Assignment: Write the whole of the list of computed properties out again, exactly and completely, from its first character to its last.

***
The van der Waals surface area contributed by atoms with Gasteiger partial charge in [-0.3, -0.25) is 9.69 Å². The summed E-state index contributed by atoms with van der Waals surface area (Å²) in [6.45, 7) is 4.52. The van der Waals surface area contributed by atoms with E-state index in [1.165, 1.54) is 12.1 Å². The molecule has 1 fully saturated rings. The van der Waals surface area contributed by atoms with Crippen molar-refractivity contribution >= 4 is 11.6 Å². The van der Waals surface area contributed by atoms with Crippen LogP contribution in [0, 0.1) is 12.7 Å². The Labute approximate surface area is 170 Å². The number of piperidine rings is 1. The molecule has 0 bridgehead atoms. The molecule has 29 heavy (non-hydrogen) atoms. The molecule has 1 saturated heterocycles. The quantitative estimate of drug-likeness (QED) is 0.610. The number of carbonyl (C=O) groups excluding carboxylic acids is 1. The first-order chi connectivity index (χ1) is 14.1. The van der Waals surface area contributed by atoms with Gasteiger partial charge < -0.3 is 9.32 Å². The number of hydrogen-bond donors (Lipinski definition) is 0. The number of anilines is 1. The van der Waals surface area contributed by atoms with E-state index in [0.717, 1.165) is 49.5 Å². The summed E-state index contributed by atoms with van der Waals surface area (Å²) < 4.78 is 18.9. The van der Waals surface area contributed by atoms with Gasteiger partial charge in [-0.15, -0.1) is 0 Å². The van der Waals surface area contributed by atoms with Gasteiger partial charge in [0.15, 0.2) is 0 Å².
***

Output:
The van der Waals surface area contributed by atoms with Gasteiger partial charge in [-0.3, -0.25) is 9.69 Å². The summed E-state index contributed by atoms with van der Waals surface area (Å²) in [6.45, 7) is 4.52. The van der Waals surface area contributed by atoms with E-state index in [1.165, 1.54) is 12.1 Å². The molecule has 1 fully saturated rings. The van der Waals surface area contributed by atoms with Crippen molar-refractivity contribution >= 4 is 11.6 Å². The van der Waals surface area contributed by atoms with Crippen LogP contribution in [0, 0.1) is 12.7 Å². The Labute approximate surface area is 170 Å². The number of piperidine rings is 1. The molecule has 0 bridgehead atoms. The molecule has 29 heavy (non-hydrogen) atoms. The molecule has 1 saturated heterocycles. The quantitative estimate of drug-likeness (QED) is 0.610. The number of carbonyl (C=O) groups excluding carboxylic acids is 1. The first-order chi connectivity index (χ1) is 14.1. The van der Waals surface area contributed by atoms with Gasteiger partial charge < -0.3 is 9.32 Å². The number of hydrogen-bond donors (Lipinski definition) is 0. The number of anilines is 1. The van der Waals surface area contributed by atoms with E-state index in [0.717, 1.165) is 49.5 Å². The summed E-state index contributed by atoms with van der Waals surface area (Å²) < 4.78 is 18.9. The van der Waals surface area contributed by atoms with Gasteiger partial charge in [-0.15, -0.1) is 0 Å². The van der Waals surface area contributed by atoms with Gasteiger partial charge in [0.15, 0.2) is 0 Å².